Additionally, while Facebook's hate speech policies cover the above protected characteristics, it doesn't always cover subsets. In a New York Times quiz last year, the paper posited that "Female sports reporters need to be hit in the head with hockey pucks" would not be considered hate speech under Facebook's policies, because while gender is a protected category, occupation is not. Facebook did tell the Times that the statement would likely still be flagged for the violent threat (which is under a different policy), but it's troubling that simply targeting female sports reporters doesn't count.

Still, Facebook took pains to say that these policies are not static. According to Facebook, the content policy team meets every two weeks with various other teams within the company like engineering or operations. Depending on the issue, they would also meet with teams from legal, public policy, diversity, child and women's safety, government relations and external stakeholders like academics, researchers, counterterrorism experts and hate organization experts. With the issue of abortion, for example, they might meet with both pro-choice and pro-life groups to get a fuller understanding of the topic.

In a recent blog post, Facebook also says that it attempts to protect against human bias with extensive training as part of the on-boarding process. "Our reviewers are not working in an empty room; there are quality control mechanisms in place, and management on site, that reviewers can look to for guidance," it states. Facebook also conducts weekly audits to check on the decisions. But even then, mistakes are made. "Even if you have a 99.9 percent accuracy rate, you'll still have made many mistakes every day," said Bickert." To help counter this, Facebook hopes to beef up its safety and security team to 20,000 people this year -- up from 7,500.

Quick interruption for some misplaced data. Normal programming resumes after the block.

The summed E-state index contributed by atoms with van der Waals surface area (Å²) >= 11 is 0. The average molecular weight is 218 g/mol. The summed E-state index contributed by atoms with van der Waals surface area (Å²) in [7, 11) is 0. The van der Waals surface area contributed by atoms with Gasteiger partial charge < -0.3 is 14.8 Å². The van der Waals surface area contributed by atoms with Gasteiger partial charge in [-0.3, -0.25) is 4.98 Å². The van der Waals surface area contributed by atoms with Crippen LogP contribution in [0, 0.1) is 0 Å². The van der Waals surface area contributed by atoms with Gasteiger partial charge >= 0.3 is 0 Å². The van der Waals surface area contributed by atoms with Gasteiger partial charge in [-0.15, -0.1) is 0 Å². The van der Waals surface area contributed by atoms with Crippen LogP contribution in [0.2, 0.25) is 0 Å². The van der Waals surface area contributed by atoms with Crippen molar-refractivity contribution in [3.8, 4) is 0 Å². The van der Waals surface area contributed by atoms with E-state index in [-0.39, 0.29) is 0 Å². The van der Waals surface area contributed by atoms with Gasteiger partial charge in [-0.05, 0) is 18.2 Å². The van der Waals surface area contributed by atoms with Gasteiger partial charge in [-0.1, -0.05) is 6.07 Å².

One of the biggest issues with Facebook's community standards remains. It's one set of guidelines for the whole world, which doesn't always apply to local laws. For example, Germany has much stricter laws around hate speech, so a post that would be legal elsewhere in the world would have to be made unavailable in Germany. "Our standards are global," said Bickert. "But there are times when we have to be very local in our application."

"We do think cultural context is important," she continued. "When we are hiring reviewers to cover certain languages, we have native Portugese speakers from Brazil and from Portugal, because of the different ways language is used."

This cultural context is all the more important as Facebook growis in popularity in the developing world, where it's often used as a tool of misinformation and false rumors can sometimes result in violent riots. Facebook says it's catching up and attempting rectify the situation, but it's understandably hard to be patient when lives are at stake.

To that end, the company will be holding several public summits around the world in the coming months. The first three forums will be in England, Paris and Berlin and will be held in mid May. There'll also be subsequent summits in India, Singapore and the US. "They're going to be very interactive," said Bickert. "We want to get their feedback and incorporate them, and make sure the team is taking them into account in policy development and updates to community standards."

"There will always be people who will try to post abusive content or engage in abusive behavior," said Bickert. "[Revealing our guidelines] is our way of saying, 'These things are not tolerated.'"

Article source: https://www.engadget.com/2018/04/24/facebook-internal-guidelines-community-standards/